Yesterday was the last day of the COP and it felt like summer camp was ending. I was sad to see many of the organization booths empty, and the structures that had become so familiar being disassembled.
On top of that, it was a gloomy day, and per the MO of the negotiations, nothing productive seemed to be happening. Lots of talking heads saying the same things. Countries need to lead (but not us). People need to make compromises (but not us). Countries need to support each other (so why don’t you guys work on that, we’re a little busy).
That’s when feeling a bit glum during a wander through the country delegation pavilions, and seeing the United States pavilion being unceremoniously deconstructed, the nicest woman with a light blue head scarf came up to us.
“Please come to the Indonesian Pavilion. We have closing ceremony with cultural performance and delicacy,” she said.
We were intrigued, and being grad students, couldn’t turn down the offer of free food.
At first we were three of seven people in the room, but slowly it began filling, and soon it was a packed house–we sat sandwiched between a delegate of Niger on our right and the Indonesian ambassador to Peru on our left. From the moment the event began, we felt like honored guests. We were welcomed by a friendly woman in a black dress, one of the Indonesian delegates, who introduced the first dance and explained that it represented humanity’s connection with nature.
The performers were dynamic and powerful and dancing inches from us.
After the first dance, the Indonesian Ambassador to Peru addressed the crowd and explained that the dancers were actually Peruvian students who had been trained by Indonesian dancers. Then he explained that the following performance represented friendship and goodwill. The same dancers returned in different costumes and dazzled us again.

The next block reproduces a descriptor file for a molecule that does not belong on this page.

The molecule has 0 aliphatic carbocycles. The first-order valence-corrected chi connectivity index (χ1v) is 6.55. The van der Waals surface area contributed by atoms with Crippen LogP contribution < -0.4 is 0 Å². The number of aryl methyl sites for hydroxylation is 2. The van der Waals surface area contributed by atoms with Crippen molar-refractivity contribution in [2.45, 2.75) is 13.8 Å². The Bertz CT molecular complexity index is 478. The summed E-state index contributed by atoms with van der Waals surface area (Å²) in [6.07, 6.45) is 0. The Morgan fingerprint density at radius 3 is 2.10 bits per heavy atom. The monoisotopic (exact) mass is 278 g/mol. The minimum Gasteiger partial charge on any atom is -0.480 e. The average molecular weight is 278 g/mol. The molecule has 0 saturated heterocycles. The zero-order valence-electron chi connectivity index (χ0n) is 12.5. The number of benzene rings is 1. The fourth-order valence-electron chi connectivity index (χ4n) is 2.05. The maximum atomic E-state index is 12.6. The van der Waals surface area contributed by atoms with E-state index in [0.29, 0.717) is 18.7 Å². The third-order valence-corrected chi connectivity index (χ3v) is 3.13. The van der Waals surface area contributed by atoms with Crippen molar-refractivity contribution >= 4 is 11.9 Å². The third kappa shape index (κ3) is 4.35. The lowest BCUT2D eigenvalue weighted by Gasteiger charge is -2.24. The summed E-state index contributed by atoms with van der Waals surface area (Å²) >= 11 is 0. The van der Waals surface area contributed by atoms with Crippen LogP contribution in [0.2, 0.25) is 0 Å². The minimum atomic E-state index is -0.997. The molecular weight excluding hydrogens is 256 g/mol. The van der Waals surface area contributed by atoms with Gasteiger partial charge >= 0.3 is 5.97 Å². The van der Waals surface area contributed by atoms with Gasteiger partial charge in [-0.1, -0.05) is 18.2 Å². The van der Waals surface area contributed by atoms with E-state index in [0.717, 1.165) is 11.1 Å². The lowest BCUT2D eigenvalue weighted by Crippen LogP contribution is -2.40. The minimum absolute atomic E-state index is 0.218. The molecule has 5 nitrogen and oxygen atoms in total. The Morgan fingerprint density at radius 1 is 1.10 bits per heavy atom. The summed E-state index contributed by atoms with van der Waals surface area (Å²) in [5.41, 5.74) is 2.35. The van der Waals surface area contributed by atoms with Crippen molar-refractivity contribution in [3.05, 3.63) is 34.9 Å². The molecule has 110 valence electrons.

After that performance, the head delegate announced it was time to cut and share the Nasi Tumpeng, their traditional delicacy with a rice base that is built upon with different side dishes like quail egg, rice noodles, veggies, chicken and other assorted, spicy goodies. She explained that sharing the Nasi Tumpeng with someone is a show of friendship. Besides being touching, it was delicious.
My spirits were brightened, and I was reminded why the United Nations was created in the first place–that it was created after World War II to foster international cooperation and dialogue with the mandate “To work together, with other free peoples, both in war and in peace.”
I wished all of the head delegates were in this room, breaking bread together and remembering this with me, instead of in the stuffy ADP negotiation room being stubborn and uncooperative. They’re still there now in fact, hashing things out, and while they’ll eventually settle on a watered down agreement, I wish the process could reflect some of the friendship and goodwill presented by Indonesia to us as this wonderful event.